Massachusetts Daily Collegian

A free and responsible press serving the UMass community since 1890

A free and responsible press serving the UMass community since 1890

Massachusetts Daily Collegian

A free and responsible press serving the UMass community since 1890

Massachusetts Daily Collegian

Mike Geannelis feels confident at the plate, looks to improve pitching for UMass baseball

(Erica Lowenkron/Daily Collegian)

Versatility is key when it comes to almost any sport. For the Massachusetts baseball team, Mike Geannelis’ ability to pitch and hit effectively is key to revitalizing its season that has slipped to 10 games under .500 through the first 24 games.

One of the major reasons for the slow start was the absence of Geannelis from the team’s lineup early on this season. The junior first baseman and right-handed pitcher was suspended 15 games for a team-related infraction. Since coming back on the field, Geannelis has played in eight games with his presence in the lineup being prevalent – hitting at a .370 clip, knocking five doubles and an on-base percentage of .455.

“He’s a talented player,” Minutemen coach Mike Stone said. “It’s important that the guys who are talented are able to contribute.”

The Williamstown native had two hits in three at-bats as the team’s designated hitter in Sunday’s 17-7 defeat at the hands of Saint Joseph’s, who took all three games in the weekend series. Geannelis had two runs batted in, but also pitched 2/3 innings of relief, allowing five runs (one earned), two hits, while walking one, hitting another and tossing two wild pitches. His struggles on the mound are not independent of Sunday, however, as Geannelis holds a hefty 8.22 earned run average in 7.2 innings of relief.

“Physically, I feel fine,” he said. “I’ve been hitting pretty well but on the pitching aspect, I’m trying to do too much. You learn from every outing like this. You learn from every loss and every win, so that’s what I’m trying to do. I’m trying to stay positive.

“Obviously, I’m not putting up numbers that I want to. I’m not helping the team win. It’s what you do from here. You take it for what it is and you learn from it.”

“He’s a talented athlete,” Stone added. “He struggled on the mound (Sunday). So far, he’s swinging the bat well. It’s taken him a little bit of time to adjust. It’s been about two and a half weeks since he pitched for the first time. You would expect that he would start to settle in on the mound a little bit, but it was once again a struggle.”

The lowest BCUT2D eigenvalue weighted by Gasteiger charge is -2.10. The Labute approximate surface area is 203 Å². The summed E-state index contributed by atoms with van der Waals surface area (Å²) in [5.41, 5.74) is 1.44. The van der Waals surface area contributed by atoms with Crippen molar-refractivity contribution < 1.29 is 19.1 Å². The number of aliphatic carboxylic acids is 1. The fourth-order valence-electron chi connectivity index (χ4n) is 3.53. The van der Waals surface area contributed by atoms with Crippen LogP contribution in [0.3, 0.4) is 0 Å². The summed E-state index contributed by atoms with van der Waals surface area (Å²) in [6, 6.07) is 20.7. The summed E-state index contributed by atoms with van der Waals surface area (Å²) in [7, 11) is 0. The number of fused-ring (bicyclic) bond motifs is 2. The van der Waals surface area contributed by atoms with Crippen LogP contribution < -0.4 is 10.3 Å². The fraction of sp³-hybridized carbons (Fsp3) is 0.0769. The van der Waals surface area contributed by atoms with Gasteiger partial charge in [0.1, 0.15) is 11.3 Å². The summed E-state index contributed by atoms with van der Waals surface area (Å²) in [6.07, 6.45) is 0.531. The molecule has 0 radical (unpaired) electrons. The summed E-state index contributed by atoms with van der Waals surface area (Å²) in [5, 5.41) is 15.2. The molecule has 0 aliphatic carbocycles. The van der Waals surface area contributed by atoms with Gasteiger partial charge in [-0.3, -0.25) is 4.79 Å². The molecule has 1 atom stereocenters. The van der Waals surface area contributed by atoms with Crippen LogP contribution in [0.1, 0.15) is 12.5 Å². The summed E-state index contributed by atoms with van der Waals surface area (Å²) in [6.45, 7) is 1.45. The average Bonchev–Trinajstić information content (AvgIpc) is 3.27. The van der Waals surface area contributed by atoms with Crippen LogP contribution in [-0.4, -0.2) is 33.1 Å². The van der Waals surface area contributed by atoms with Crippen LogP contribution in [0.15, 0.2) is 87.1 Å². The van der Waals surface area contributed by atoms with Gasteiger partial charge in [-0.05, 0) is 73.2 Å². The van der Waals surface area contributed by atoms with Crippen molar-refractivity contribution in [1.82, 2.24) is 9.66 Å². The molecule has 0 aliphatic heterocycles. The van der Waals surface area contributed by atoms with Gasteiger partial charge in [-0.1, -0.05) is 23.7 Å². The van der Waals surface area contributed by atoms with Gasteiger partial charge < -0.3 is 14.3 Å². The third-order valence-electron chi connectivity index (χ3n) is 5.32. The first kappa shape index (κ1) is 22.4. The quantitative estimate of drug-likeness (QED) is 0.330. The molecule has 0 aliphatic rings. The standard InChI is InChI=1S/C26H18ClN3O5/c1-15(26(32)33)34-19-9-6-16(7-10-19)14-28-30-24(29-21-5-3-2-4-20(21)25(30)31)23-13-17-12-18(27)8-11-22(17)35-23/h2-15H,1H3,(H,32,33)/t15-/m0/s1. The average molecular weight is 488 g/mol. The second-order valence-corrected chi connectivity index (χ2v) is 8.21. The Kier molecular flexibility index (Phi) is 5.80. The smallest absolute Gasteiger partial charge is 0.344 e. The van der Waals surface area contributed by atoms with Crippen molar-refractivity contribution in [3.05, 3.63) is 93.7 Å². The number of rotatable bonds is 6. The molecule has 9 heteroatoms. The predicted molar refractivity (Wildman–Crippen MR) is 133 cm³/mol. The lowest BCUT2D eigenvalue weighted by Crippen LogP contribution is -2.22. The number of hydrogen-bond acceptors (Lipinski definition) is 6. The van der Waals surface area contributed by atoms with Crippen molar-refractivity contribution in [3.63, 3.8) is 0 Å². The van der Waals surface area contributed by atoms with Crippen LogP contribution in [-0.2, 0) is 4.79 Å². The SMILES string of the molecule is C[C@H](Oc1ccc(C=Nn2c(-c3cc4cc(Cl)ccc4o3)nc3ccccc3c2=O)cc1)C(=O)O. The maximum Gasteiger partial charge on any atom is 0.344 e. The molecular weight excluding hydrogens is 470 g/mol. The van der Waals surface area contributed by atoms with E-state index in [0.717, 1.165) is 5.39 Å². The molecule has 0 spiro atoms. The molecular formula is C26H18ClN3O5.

When asks what he believes has been plaguing the UMass star, Stone said, “Not sure. I’m not sure what it is. I think the ball is coming out of his hand well. Today he got behind in the counts early. (Saint Joe’s) had some pretty talented hitters and they feasted off our guys, not just him.”

The No. 5 hitter in the UMass (7-17, 2-7 Atlantic 10) lineup is in the middle of a strong part of the order that sees Mike Hart (.314 average, six RBIs, .422 OBP) and John Jennings (.323 average, five home runs, 18 RBIs) hit in front of him. Geannelis said he was pleased to be hitting in such a big spot in the lineup.

“It’s definitely an honor to be trusted like that,” he said. “It’s just an honor that they have that trust in me and when things don’t go your way, you have to keep bearing down and keep working hard.”

Stone added: “You want the middle of your lineup in there with the opportunity to drive people in. Everybody’s got to contribute. For the team to be successful, everybody has to contribute.”

Geannelis has a proven track record of success as a Minuteman. As a freshman in 2014, he was the first member in team history to be awarded Atlantic 10 rookie of the year honors, was a member of the A-10 all-rookie team and was featured on the All-New England second team. During that season, Geannelis led the team in batting average (.347) and hit five doubles, two home runs, and drove in 16 runs in 29 games.

Geannelis understands that his versatility and ability to not only be an impactful bat in the lineup, but a serviceable pitcher on the mound is essential for UMass to return to greener pastures, and is not concerned about his recent struggles on the bump.

“Playing on both sides of the ball, it’s been – I’m taking it for what it is. Coach trusts me to do both, so it’s been hard to go from first to the mound and make that adjustment, Geannlis said.

“I’ve been trying to be perfect on the mound when clearly I haven’t been. I know I’m better than what I’m doing and I think I’m pressing a little too much. But offensively, it feels good.”

Kyle DaLuz can be reached at [email protected] and followed on Twitter @Kyle_DaLuz.

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